Shire of Mundaring puts food trucks into gear

WA Mobile Food Vendors Association vice-president Sandra Bahbah serves a customer from her Middle Eastern food van.
WA Mobile Food Vendors Association vice-president Sandra Bahbah serves a customer from her Middle Eastern food van.

THE WA Mobile Food Vendors Association is welcoming the Shire of Mundaring’s decision to allow food trucks to operate at selected locations in the shire.

Councillors voted 6-3 at the ordinary meeting on April 4 to allow mobile vendors to trade from the Chidlow Oval, Sawyers Valley Oval, Sculpture Park in Mundaring and Brown Park in Swan View but voted to omit Morgan John Morgan Reserve in Glen Forrest over concerns it would negatively impact on nearby businesses.

Shire President David Lavell said there was significant interest from people wishing to establish food stalls, particularly the Sculpture Park.

Cr Lavell said the draft policy would provide a guide for assessing and determining applications for mobile vendors wanting to operate on Shire land.

“The Shire has received a number of requests from mobile vendors who wish to trade on Shire owned and managed land such as parks, ovals and recreation facilities,” he said.

“This draft policy will guide the type and location of vendors that could be considered so we are fair and consistent.

“It will also better utilise our public open spaces and make them more vibrant and welcoming.

“There are concerns mobile vendors pose a potential risk to brick and mortar businesses and that is why as part of the conditions a mobile vendor is not to be located within 100m from an existing food premises offering similar services.”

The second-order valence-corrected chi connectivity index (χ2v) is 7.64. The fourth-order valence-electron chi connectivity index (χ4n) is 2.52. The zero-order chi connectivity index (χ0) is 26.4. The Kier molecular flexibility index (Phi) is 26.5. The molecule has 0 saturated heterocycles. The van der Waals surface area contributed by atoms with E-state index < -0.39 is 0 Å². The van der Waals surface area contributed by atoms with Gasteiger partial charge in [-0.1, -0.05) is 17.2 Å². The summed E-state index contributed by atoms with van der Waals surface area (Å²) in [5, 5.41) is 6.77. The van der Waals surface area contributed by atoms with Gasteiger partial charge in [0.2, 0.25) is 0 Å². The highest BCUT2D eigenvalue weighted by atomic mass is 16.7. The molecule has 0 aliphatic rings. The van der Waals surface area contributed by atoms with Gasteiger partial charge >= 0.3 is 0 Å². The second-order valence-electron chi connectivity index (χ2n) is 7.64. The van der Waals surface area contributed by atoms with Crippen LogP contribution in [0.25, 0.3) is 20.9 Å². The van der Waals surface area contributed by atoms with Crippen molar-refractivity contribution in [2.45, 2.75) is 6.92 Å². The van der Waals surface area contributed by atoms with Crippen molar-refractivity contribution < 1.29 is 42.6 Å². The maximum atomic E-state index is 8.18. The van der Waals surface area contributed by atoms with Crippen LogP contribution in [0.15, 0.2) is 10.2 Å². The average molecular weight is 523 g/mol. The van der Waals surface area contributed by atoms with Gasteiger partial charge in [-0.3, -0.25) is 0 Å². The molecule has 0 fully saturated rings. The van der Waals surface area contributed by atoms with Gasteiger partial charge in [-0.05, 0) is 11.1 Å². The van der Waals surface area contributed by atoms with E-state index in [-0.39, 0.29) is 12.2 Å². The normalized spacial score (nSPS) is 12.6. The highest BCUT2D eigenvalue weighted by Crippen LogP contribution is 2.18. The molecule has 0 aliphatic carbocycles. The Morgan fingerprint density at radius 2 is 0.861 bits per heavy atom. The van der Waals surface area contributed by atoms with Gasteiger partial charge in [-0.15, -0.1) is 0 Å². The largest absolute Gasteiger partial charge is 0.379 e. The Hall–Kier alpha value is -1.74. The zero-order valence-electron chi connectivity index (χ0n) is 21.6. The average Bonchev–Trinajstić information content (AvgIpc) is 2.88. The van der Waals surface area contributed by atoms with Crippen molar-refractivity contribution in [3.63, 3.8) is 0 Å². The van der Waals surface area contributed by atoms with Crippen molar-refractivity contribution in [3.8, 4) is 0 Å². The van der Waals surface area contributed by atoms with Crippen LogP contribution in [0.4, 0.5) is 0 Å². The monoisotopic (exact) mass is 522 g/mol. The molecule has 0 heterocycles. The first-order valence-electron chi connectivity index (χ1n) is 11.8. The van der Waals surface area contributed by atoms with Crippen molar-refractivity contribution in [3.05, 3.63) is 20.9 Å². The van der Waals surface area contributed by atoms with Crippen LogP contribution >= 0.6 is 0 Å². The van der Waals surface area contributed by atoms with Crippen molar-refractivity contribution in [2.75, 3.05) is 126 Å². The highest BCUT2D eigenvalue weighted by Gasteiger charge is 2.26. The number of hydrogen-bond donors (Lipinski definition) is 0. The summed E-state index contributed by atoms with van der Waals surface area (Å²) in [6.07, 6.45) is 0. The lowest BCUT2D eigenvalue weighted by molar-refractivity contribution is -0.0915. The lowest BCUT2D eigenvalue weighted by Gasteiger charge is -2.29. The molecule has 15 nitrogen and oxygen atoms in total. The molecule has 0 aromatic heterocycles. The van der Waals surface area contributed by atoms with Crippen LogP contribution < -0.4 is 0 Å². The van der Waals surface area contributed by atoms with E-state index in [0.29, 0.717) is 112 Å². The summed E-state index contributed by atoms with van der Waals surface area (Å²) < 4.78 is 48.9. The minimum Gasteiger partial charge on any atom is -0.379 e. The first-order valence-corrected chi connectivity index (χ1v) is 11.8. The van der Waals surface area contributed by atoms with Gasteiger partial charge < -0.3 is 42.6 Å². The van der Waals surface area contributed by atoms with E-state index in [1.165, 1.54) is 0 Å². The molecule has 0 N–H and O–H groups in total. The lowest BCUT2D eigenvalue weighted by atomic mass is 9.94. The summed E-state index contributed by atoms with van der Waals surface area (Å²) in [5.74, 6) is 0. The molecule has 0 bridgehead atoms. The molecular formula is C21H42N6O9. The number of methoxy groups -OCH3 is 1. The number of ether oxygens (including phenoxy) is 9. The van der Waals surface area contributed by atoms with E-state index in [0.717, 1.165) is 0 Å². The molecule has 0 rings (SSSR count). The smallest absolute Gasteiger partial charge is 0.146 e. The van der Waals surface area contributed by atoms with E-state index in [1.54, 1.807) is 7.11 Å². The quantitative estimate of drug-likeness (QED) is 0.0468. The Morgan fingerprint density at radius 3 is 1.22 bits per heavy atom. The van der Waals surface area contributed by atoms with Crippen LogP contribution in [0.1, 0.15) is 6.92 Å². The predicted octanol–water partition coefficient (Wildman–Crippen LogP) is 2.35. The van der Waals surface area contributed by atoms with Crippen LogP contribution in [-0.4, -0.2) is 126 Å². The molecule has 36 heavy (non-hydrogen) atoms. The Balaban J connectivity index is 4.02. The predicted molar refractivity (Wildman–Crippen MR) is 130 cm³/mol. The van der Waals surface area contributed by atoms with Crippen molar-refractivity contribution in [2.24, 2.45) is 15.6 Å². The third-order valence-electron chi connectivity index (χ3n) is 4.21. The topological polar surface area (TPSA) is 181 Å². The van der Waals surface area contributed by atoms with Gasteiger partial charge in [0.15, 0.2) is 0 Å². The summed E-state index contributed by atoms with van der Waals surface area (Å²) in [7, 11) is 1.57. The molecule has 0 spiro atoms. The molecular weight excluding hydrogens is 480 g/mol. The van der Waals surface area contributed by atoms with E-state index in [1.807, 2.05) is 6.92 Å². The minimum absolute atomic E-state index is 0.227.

While councillors Patrick Bertola and Stephen Fox argued the small number of locations was too limiting, the majority disagreed.

Cr James Martin said the Shire needed to embrace food trucks and the locations approved would serve the community well, whilst protecting vital café businesses.

“Cafes are an important business and community hub,” he said.

“The shops around Morgan John Morgan are a great hub and I certainly wouldn’t want to see these hubs closing down by the actions of the Shire.

“However we can’t be the last shire supporting the horse and carriage. We need to be progressive.”

In its submission on the policy, the Darlington Ratepayers’ and Residents’ Association opposed mobile vendors operating in the suburb, due to its threat to local fundraising efforts and businesses.

“Although Darlington Oval has not been identified as a location at this stage, concerns were raised that during the cricket and football seasons, parents fundraise for the junior sporting clubs with sausage sizzles and cool drink,” the submission said.

“It is most important that any vendor being considered not be in competition with local fundraising efforts.”

The Shire said under the policy, mobile vendors must obtain written approval from the president of the relevant sporting club or group if they wished to use the space at the same time as the club.

WA Mobile Food Vendors Association vice-president Sandra Bahbah said mobile vendors and sporting clubs could have a mutually beneficial co-existence.

“There is room for community sporting groups to work with mobile vendors to serve food or coffee and pay a percentage of the profits back to the club,” she said,

“I have worked with football clubs where instead of them operating a canteen they get a food truck in and we pay them a fee or give them a percentage of sales.

“It takes away that fear that the canteen will not be profitable for the club.”

Ms Bahbah, who operates Meast, said the policy adopted by the Shire was a sensible start for a small local government.

“Mobile vendors build atmosphere and a community vibe in public places,” she said.

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